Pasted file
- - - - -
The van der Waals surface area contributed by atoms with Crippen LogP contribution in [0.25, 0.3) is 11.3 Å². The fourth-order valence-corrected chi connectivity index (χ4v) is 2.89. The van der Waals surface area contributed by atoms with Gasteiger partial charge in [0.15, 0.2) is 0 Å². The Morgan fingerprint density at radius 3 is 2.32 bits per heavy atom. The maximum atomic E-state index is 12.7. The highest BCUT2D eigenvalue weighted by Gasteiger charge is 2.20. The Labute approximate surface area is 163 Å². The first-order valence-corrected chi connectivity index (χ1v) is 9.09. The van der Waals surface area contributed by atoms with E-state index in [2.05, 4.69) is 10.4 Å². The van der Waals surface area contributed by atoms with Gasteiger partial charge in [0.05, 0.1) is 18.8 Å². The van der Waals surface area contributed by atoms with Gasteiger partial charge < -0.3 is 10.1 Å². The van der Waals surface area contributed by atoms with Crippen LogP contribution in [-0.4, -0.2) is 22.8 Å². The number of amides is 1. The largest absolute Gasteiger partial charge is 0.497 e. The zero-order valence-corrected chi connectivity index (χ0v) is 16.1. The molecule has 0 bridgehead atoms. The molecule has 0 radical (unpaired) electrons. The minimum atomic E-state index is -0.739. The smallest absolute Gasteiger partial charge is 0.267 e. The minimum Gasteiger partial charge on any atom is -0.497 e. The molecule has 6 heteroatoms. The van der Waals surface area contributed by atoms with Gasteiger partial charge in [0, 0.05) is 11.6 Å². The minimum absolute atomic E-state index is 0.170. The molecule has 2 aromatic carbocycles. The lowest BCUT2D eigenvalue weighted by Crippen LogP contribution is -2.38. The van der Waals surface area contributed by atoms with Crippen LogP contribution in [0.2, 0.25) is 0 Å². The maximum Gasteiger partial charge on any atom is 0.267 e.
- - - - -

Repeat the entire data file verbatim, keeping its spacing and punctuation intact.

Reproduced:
The van der Waals surface area contributed by atoms with Crippen LogP contribution in [0.25, 0.3) is 11.3 Å². The fourth-order valence-corrected chi connectivity index (χ4v) is 2.89. The van der Waals surface area contributed by atoms with Gasteiger partial charge in [0.15, 0.2) is 0 Å². The Morgan fingerprint density at radius 3 is 2.32 bits per heavy atom. The maximum atomic E-state index is 12.7. The highest BCUT2D eigenvalue weighted by Gasteiger charge is 2.20. The Labute approximate surface area is 163 Å². The first-order valence-corrected chi connectivity index (χ1v) is 9.09. The van der Waals surface area contributed by atoms with E-state index in [2.05, 4.69) is 10.4 Å². The van der Waals surface area contributed by atoms with Gasteiger partial charge in [0.05, 0.1) is 18.8 Å². The van der Waals surface area contributed by atoms with Gasteiger partial charge < -0.3 is 10.1 Å². The van der Waals surface area contributed by atoms with Crippen LogP contribution in [-0.4, -0.2) is 22.8 Å². The number of amides is 1. The largest absolute Gasteiger partial charge is 0.497 e. The zero-order valence-corrected chi connectivity index (χ0v) is 16.1. The molecule has 0 bridgehead atoms. The molecule has 0 radical (unpaired) electrons. The minimum atomic E-state index is -0.739. The smallest absolute Gasteiger partial charge is 0.267 e. The minimum Gasteiger partial charge on any atom is -0.497 e. The molecule has 6 heteroatoms. The van der Waals surface area contributed by atoms with Gasteiger partial charge in [0, 0.05) is 11.6 Å². The minimum absolute atomic E-state index is 0.170. The molecule has 2 aromatic carbocycles. The lowest BCUT2D eigenvalue weighted by Crippen LogP contribution is -2.38. The van der Waals surface area contributed by atoms with Crippen LogP contribution in [0.2, 0.25) is 0 Å². The maximum Gasteiger partial charge on any atom is 0.267 e.